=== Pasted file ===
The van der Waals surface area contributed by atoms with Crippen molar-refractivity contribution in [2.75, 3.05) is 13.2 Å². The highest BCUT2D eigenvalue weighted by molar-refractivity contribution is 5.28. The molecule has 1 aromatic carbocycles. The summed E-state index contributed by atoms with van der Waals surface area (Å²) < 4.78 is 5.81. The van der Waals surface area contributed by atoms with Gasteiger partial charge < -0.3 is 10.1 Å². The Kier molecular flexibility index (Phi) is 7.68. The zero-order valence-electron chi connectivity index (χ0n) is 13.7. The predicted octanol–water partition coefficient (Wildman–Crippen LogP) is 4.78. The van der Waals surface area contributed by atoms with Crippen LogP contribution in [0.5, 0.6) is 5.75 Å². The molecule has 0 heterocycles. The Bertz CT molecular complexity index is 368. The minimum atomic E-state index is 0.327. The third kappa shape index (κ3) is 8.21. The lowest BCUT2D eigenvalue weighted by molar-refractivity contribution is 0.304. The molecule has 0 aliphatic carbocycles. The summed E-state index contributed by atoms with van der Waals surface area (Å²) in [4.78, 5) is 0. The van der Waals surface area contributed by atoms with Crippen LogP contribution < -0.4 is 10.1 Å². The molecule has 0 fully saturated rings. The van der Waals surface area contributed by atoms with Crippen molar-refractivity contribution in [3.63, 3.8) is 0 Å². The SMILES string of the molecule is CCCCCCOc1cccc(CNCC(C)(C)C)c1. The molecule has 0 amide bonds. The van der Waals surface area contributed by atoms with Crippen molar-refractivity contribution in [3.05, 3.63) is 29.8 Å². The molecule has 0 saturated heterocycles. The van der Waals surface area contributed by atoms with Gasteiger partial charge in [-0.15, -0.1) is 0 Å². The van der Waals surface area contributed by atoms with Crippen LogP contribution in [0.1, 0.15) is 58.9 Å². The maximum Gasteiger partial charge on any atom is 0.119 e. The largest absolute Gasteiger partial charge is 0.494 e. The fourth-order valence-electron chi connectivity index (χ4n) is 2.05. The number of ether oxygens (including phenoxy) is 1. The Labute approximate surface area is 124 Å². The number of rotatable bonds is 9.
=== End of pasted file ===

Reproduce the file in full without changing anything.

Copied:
The van der Waals surface area contributed by atoms with Crippen molar-refractivity contribution in [2.75, 3.05) is 13.2 Å². The highest BCUT2D eigenvalue weighted by molar-refractivity contribution is 5.28. The molecule has 1 aromatic carbocycles. The summed E-state index contributed by atoms with van der Waals surface area (Å²) < 4.78 is 5.81. The van der Waals surface area contributed by atoms with Gasteiger partial charge < -0.3 is 10.1 Å². The Kier molecular flexibility index (Phi) is 7.68. The zero-order valence-electron chi connectivity index (χ0n) is 13.7. The predicted octanol–water partition coefficient (Wildman–Crippen LogP) is 4.78. The van der Waals surface area contributed by atoms with Crippen LogP contribution in [0.5, 0.6) is 5.75 Å². The molecule has 0 heterocycles. The Bertz CT molecular complexity index is 368. The minimum atomic E-state index is 0.327. The third kappa shape index (κ3) is 8.21. The lowest BCUT2D eigenvalue weighted by molar-refractivity contribution is 0.304. The molecule has 0 aliphatic carbocycles. The summed E-state index contributed by atoms with van der Waals surface area (Å²) in [4.78, 5) is 0. The van der Waals surface area contributed by atoms with Crippen LogP contribution < -0.4 is 10.1 Å². The molecule has 0 fully saturated rings. The van der Waals surface area contributed by atoms with Crippen molar-refractivity contribution in [3.63, 3.8) is 0 Å². The SMILES string of the molecule is CCCCCCOc1cccc(CNCC(C)(C)C)c1. The molecule has 0 amide bonds. The van der Waals surface area contributed by atoms with Crippen molar-refractivity contribution in [3.05, 3.63) is 29.8 Å². The molecule has 0 saturated heterocycles. The van der Waals surface area contributed by atoms with Gasteiger partial charge in [-0.15, -0.1) is 0 Å². The van der Waals surface area contributed by atoms with Crippen LogP contribution in [0.1, 0.15) is 58.9 Å². The maximum Gasteiger partial charge on any atom is 0.119 e. The largest absolute Gasteiger partial charge is 0.494 e. The fourth-order valence-electron chi connectivity index (χ4n) is 2.05. The number of ether oxygens (including phenoxy) is 1. The Labute approximate surface area is 124 Å². The number of rotatable bonds is 9.